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MedSurg II - DKA & HHS, SIADH & DI

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olanjones's version from 2017-03-17 21:27

DKA & HHS

Question Answer
Diabetic Ketoacidosisprofound deficiency of insulin and is characterized by hyperglycemia, ketosis, acidosis, & dehydration. If not treated, pt will develop severe depletion of eletrolytes, hypovolemia, shock, renal failure->death
Precipitating factors for DKAillness & infection, inadequate insulin dosage, undiagnosed type 1 diabetes, poor self-management, & neglect
What are ketoneschemical produced when the body is using fat for energy. Diabetics make ketones because they don’t have enough insulin & can’t store glucose for energy
DKA S/SEarly: Dehydration, lethargy, & weakness
Severe dehydration: Abd pain, anorexia, N&V
Progresses to: Kussmaul respirations, ↓LOC, Acetone odor of breath
DKA Clinical s/s Hyperglycemia > 250 mg/dL, Ketonemia (ketone bodies in the blood), Ketonuria, Kussmaul respirations (deep/rapid), Metabolic Acidosis: pH < 7.30, Bicarb < 16 mEq/L
DKA CCthe initial goal of therapy is to establish IV access & begin F&E replacement (NaCL 0.45% or 0.9% at a rate to restore urine output to 30 to 60 mL/hr)
Hyperglycemic Hyperosmolar Syndrome (HHS)life-threatening, occurs in pt w/ DM who is able to produce enough insulin to prevent DKA but not enough to prevent severe hyperglycemia, osmotic diuresis, & extracellular fluid depletion
Precipitating factors for HHSUTI, pneumonia, sepsis, any acute illness, newly dx DM II; often r/t impaired thirst sensation/functional inability to replace fluids (usu a hx of inadequate fluid intake, ↑ mental depression, oliguria)
HHS Clinical s/sPlasma glu > 600 mg/dL, marked ↑serum osmolality; These factors produce more severe neurologic manifestations (somnolence, coma, seizures, hemiparesis, aphasia), can resemble a stroke
HSS CCIV insulin & NaCl (either 0.9% or 0.45%); HHS usually requires greater volumes of fluid replacement; HHS are commonly older and may have cardiac or renal compromise, requiring hemodynamic monitoring to avoid fluid overload during fluid replacement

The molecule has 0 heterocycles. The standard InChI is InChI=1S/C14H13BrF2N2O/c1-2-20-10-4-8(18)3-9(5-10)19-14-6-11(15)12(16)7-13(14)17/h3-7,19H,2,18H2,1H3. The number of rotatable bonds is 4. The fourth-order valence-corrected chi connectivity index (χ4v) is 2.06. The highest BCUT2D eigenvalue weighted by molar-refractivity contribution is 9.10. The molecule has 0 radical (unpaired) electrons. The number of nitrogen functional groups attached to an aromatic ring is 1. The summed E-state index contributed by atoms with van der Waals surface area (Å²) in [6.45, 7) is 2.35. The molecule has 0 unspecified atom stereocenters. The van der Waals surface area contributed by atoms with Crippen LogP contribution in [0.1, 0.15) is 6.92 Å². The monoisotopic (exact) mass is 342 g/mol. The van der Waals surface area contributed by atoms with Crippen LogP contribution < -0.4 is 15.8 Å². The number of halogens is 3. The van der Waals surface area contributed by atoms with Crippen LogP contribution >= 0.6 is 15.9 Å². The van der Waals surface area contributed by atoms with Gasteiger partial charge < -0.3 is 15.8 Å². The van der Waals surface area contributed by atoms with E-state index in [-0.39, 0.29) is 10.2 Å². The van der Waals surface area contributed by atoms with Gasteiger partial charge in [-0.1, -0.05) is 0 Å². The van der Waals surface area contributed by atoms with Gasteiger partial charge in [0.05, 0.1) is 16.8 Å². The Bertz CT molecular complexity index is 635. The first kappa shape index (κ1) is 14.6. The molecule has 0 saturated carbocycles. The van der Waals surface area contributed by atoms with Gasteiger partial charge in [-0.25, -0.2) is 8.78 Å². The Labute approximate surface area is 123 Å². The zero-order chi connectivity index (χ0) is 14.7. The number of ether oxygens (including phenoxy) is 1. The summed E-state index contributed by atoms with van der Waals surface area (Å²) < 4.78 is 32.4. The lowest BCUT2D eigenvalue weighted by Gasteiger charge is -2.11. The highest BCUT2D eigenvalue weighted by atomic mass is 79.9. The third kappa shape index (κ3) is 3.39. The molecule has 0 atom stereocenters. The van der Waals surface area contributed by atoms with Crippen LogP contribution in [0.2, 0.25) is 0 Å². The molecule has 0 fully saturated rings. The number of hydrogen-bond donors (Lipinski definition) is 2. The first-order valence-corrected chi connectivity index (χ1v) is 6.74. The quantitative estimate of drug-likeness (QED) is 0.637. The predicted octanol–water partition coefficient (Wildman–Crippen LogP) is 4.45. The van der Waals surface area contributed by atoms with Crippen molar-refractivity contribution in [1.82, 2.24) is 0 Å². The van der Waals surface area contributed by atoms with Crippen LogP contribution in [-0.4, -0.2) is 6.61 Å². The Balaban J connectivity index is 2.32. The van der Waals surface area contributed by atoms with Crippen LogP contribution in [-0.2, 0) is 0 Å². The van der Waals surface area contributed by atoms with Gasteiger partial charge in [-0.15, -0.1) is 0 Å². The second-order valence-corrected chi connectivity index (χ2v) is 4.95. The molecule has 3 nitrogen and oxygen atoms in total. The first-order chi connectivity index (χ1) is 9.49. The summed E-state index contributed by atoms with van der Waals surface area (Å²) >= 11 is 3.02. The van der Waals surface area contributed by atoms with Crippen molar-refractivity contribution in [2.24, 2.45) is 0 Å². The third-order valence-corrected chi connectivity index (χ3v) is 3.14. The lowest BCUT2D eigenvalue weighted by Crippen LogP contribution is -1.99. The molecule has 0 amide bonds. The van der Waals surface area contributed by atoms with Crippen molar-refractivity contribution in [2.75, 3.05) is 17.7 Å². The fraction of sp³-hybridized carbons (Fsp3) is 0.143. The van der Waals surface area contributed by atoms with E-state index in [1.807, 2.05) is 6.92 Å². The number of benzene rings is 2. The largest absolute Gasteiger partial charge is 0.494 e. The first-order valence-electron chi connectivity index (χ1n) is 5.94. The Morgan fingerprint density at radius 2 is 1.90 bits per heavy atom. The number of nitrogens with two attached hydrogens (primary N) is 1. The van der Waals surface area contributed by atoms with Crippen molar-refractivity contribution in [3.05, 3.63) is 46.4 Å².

Tx of DKA & HHS-IV fluid, IV Short-acting insulin (0.1 Unit insulin/kg/hr, 1 unit insulin/1 ml fluid), Electrolyte replacement
-Monitor: Mental status/I&O/central venous pressure/Labs (glucose, electrolytes, ketones)
-EKG, CV& Resp status
Why is it important to avoid rapid ↓glu dropmay lead to cerebral edema (reduce @ rate of 36 - 54 mg/dL/hr to avoid complications)
What should be done when glu falls to approx. 250 mg/dLIV fluids containing glucose are administered to prevent hypoglycemia (in both DKA & HHS)
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SIADH & DI

Question Answer
SIADHsyndrome of inappropriate ADH, high ADH in absence of normal stimuli for release
Causes of SIADH-Malignant tumors
-CNS disorders (head inj/stroke/infection/disease)
-Drugs that stimulate production/potentiate existing ADH (anesthesia agents/opioids/thiazide diuretics/SSRIs/TCA/Chemo)
-Misc (hypothyroid/lung infection/COPD/HIV/adrenal insuf)
SIADH s/stachycardia, bounding pulse, HTN, ↓H&H, ↓sodium, ↓UO, weight gain
SIADH key featuresfluid retention, ↓serum osmolality, dilutional hyponatremia, ↓urine volume, normal urinary sodium
Dilutional hyponatremiaSerum sodium <134 mEq/L, serum osmolality < 280 mOsm/kg (280 mmol/kg), and a urine specific gravity >1.025
SIADH complicationswater intoxications, hyponatremia (s/s: personality change, HA, lethargy, N&V, diarrhea, ↓ tendon reflex, seizure/coma)
SIADH NI-Monitor: I&O/VS/heart & lung sounds; Signs of hyponatremia, inc seizures, N&V, muscle cramping, ↓neurologic function
-HOB flat (no more than 10 degrees) to enhance venous return to heart
-Frequent turning, ROM exercise to maintain skin integrity/joint mobility
-Frequent oral care & distractions (↓discomfort of fluid restriction)
SIADH TxFluid restriction (800 - 1000 mL/day); Diuretics (only if serum sodium is at least 125 mEq/L)
SIADH teachinguse ice chips/sugarless gum to decrease thirst; weigh daily; supplement diet w/ sodium & potassium (w/ food to help prevent GI irritation)
Diabetes insipidus (DI)↓ADH results in F&E imbalances caused by ↑UO & ↑plasma osmolality
Types of DIneurogenic (insufficent ADH from the brain); nephrogenic (inadequate response to ADH by the kidney); primary (excessive fluid intake d/t prob in thirst center/psychologic)
DI s/sweak pulse, HTN, polydipsia, may have fatigue & generalized weakness, s/s of dehydration (↑sodium, ↑H&H, dry skin/mucus membranes)
DI key featureshypernatremia, ↑serum osmolality (>295), polyuria (2 – 20 L/day), ↓urine specific gravity (<1.005), ↑urinary sodium
DI complicationsCV collapse, tissue hypoxia, seizures, encephalopathy
DI dx: Water deprivation testTest AM urine; Hold H2O 8-12 hrs (infant-4 hrs; child-7 hrs) then given desmopressin (DDAVP) sub-q or nasal; in central DI will ↑urine osmolality from 100 to 600 & ↓UO; in nephrogenic DI will not ↑urine osmolality >300
DI dx: ADHmeasure level of ADH after DDAVP is given; if central DI kidneys will respond by concentrating urine; if nephrogenic will not respond
Acute DIIV hypotonic saline or dextrose 5% in water (D5W) is given & titrated to replace urine output (BOLO hyperglycemia/glycosuria); Monitor: I&O, weight,VS/HR/UO & specific gravity (may be hourly)
DI teachingmaintenance of adequate hydration & F&E balance
DI medsADH replacement (DDAVP, vasopressin) – can be oral/nasal/IV/sub-q
Chlorproamide & carbamazepine to decrease thirst
In nephrogenic: ↓sodium diet (no more than 3 g/day) & thiazide diuretic; indomethacin may help ↑renal response to ADH
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